counselor-at-law
Galsworthy started as a barrister, but when he found the practice of law boring, turned to writing.
barterer
trader
The barterer exchanged trinkets for the natives' furs.
bask
luxuriate; take pleasure in warmth
basking on the beach, she relaxed so completely that she fell asleep.
bastion
stronghold; something seen as a source of protection
The villagers fortified the town hall, hoping this improvised bastion could protect them from the guerrila
raids.
bate
let down; restrain
Until it was time to open the presents, the children had to bate their curiosity.
bauble
trinket; trifle
The child was delighted with the bauble she had won in the grab bag.
bawdy
indecent; obscene
She took offense at his bawdy remarks.
beatific
giving bliss; blissful
The beatific smile on the child's face made us very happy.
beatitude
blessedness; state of bliss
Growing closer to God each day, the mystic achieved a state of indescribable beatitude.
bedizen
dress with vulgar finery
The witch doctors were bedizened in their gaudiest costumes.
bedraggle
wet thoroughly
We were so bedraggled by the severe storm that we had to change into dry clothing.
befuddle
confuse thoroughly
His attempts to clarify the situation succeeded only on befuddling her further.
beget
father; produce; give rise to
One good turn may deserve another; it does not necessarily beget another.
begrudge
resent
I begrudge every minute I have to spend attending meetings.
beguile
amuse; delude; cheat
I beguiled himself during the long hours by playing solitaire.
behemoth
huge creature; something of monstrous size or power
Sportcasters nicknamed the linebacker "The Behemoth."
beholden
obligated; indebted
Since I do not wish to be beholden to anyone, I cannot accept this favor.
behoove
be suited to; be incumbent upon
In this time of crisis, it behooves all of us to remain calm and await the instructions of our superiors.
belabor
explain or go over excessively or to a ridiculous degree; assail verbally
The debate coach warned her student not to bore the audience by belaboring his point.
belated
delayed
He apologized for his belated note of condolence to the widow of his friend and explained that he had just
learned of her husband's untimely death.
beleaguer
besiege
As soon as the city was beleaguered, the life became more subdued as the citizens began their long wait for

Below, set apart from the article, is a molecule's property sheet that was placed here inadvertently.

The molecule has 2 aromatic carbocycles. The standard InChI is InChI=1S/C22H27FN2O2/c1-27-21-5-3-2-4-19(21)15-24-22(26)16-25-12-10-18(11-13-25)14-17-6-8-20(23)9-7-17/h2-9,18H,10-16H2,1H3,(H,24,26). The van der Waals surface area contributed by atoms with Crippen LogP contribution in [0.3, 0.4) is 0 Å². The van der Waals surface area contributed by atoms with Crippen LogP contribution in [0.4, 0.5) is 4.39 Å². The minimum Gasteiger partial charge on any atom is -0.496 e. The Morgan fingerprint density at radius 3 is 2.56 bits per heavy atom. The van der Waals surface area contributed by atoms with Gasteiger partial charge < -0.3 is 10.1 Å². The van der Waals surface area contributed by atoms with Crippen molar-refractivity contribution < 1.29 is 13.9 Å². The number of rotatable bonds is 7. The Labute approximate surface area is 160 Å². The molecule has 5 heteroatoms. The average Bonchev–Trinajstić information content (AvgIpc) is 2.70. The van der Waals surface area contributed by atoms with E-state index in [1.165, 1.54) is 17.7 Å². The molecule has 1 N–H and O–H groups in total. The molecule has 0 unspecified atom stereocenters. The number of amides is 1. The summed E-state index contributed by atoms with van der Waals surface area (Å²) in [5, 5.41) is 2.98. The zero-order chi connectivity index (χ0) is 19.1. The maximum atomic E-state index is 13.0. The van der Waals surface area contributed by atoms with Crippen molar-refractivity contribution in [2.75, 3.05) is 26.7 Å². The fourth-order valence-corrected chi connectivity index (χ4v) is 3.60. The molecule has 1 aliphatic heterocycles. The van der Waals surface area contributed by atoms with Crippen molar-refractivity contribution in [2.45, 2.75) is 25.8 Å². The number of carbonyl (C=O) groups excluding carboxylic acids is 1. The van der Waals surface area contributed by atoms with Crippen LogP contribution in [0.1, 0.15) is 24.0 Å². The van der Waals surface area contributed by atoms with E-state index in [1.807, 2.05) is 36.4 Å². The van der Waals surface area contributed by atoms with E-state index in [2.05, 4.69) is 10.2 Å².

outside assitance.
belie
contradict; give a false impression
His coarse, hard-bitten exterior belied his innate sensitivity.
belittle
disparage; depreciate
Parents should not belittle their children's early attempts at drawing, but should encourage their efforts.
bellicose
warlike
His bellicose disposition alienated his friends.
belligerent
quarrelsome
Whenever he had too much to drink, he became belligerent and tried to pick fights with strangers.
bemused
confused; lost in thought; preoccupied
Jill studied the garbled instructions with a bemused look on her face.
benediction
blessing
The appearance of the sun after the many rainy days was like a benediction.
benefactor
gift giver; patron
Scrooge later became Tiny Tim's benefactor and gave him a benediction.
beneficent
kindly; doing good
The overgenerous philanthropist had to curb his beneficent impulses before he gave away all his money
and left himself with nothing.
beneficiary
person entitled to benefits or proceeds of an insurance policy
You may change your beneficiary as often as you wish.
benevolent
generous; charitable
His benevolent nature prevented him from refusing any beggar who accosted him.
benign
kindly; favorable; not malignant
The old man was well liked because of his benign attitude toward friend and stranger alike.
benison
blessing
Let us pray that the benison of peace once more shall prevail among the nations of the world.
bent
determined; natural talent or inclination
bent on advancing in the business world, the secretary heroine of Working Girl had a true bent for high
finance.
bequeath
leave to someone by means of a will; hand down
In his will, Father bequeathed his watch to Phillip; the bequest meant a great deal to the boy.
berate
scold strongly
He feared she would berate him for his forgetfulness.
bereavement
state of being deprived of something valuable or beloved
His friends gathered to console him upon his sudden bereavement.
bereft
deprived of; lacking
The foolish gambler soon found himself bereft of funds.
berserk
frenzied Angered, he went berserk and began to wreck the room.
beset
harass; trouble
Many problems beset the American public school system.